The Battle of Grunwald by Jan Matejko at the National Museum in Warsaw, Poland

In this episode, we’ll be taking a closer look at The Battle of Grunwald by Jan Matejko at the National Museum in Warsaw, Poland. Welcome to Art, Culture & Books with me, Anthony King.

The Battle of Grunwald, painted by Jan Matejko, is an expansive oil on canvas completed in 1878. Measuring 426 cm × 987 cm, it spans nearly 10 meters in length! It’s massive! This monumental artwork portrays the Battle of Grunwald, illustrating the triumphant victory of the allied Crown of the Kingdom of Poland and Grand Duchy of Lithuania over the Teutonic Order in 1410.

Jan Alojzy Matejko, also known as Jan Mateyko, was born in the Free City of Kraków in June 1838 and passed away on the November 1st, 1893. The renowned Polish painter was a leading exponent of 19th-century history painting, focusing on pivotal events from Polish history, and spent the majority of his life in Kraków. There are many things going on in this paintings and wherever you look you can find a new story within the story. However, in a nut shell; the central theme of the painting revolves around the death scene of the Grand Master of the Teutonic Order, Ulrich von Jungingen. Another prominent figure depicted is the Lithuanian grand duke Vytautas the Great, adorned in red attire with a raised sword. Heralded for its historical significance, the depiction of the Battle of Grunwald holds enduring fame in Polish consciousness.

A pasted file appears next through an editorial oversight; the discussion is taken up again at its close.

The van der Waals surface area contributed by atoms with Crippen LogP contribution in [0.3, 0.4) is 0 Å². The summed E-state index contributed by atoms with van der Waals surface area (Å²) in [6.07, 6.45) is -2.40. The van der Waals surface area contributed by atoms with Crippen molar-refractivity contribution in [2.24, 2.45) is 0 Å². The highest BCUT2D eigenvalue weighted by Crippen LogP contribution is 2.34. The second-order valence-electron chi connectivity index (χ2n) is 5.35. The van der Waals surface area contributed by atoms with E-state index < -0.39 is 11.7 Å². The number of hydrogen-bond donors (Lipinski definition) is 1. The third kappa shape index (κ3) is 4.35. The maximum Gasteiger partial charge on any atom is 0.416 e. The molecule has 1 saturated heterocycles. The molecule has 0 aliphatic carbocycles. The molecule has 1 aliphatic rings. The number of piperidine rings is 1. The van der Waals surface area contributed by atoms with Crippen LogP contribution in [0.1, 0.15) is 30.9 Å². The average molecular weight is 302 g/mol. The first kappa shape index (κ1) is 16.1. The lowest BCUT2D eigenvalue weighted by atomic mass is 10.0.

This painting also has an incredible world war 2 history. During the occupation of Poland by Nazi Germany, the Battle of Grunwald, along with the Prussian Homage, was concealed by the Polish people. These two artworks topped the Nazis’ “most wanted” paintings list, as part of their systematic campaign to eradicate artefacts of Polish culture. Joseph Goebbels offered a bounty of 10 million marks for the painting, leading to the execution of several members of the Polish Underground who refused to disclose its location despite interrogation and torture. Obviously, the painting survived the war years and was hidden near Lublin which a 2 hour drive away south east of Warsaw Jan Matejko actually initiated the collection of materials for the painting in 1871 and commenced the actual painting process around 1872, completing the masterpiece in 1878.

By Anthony King (c)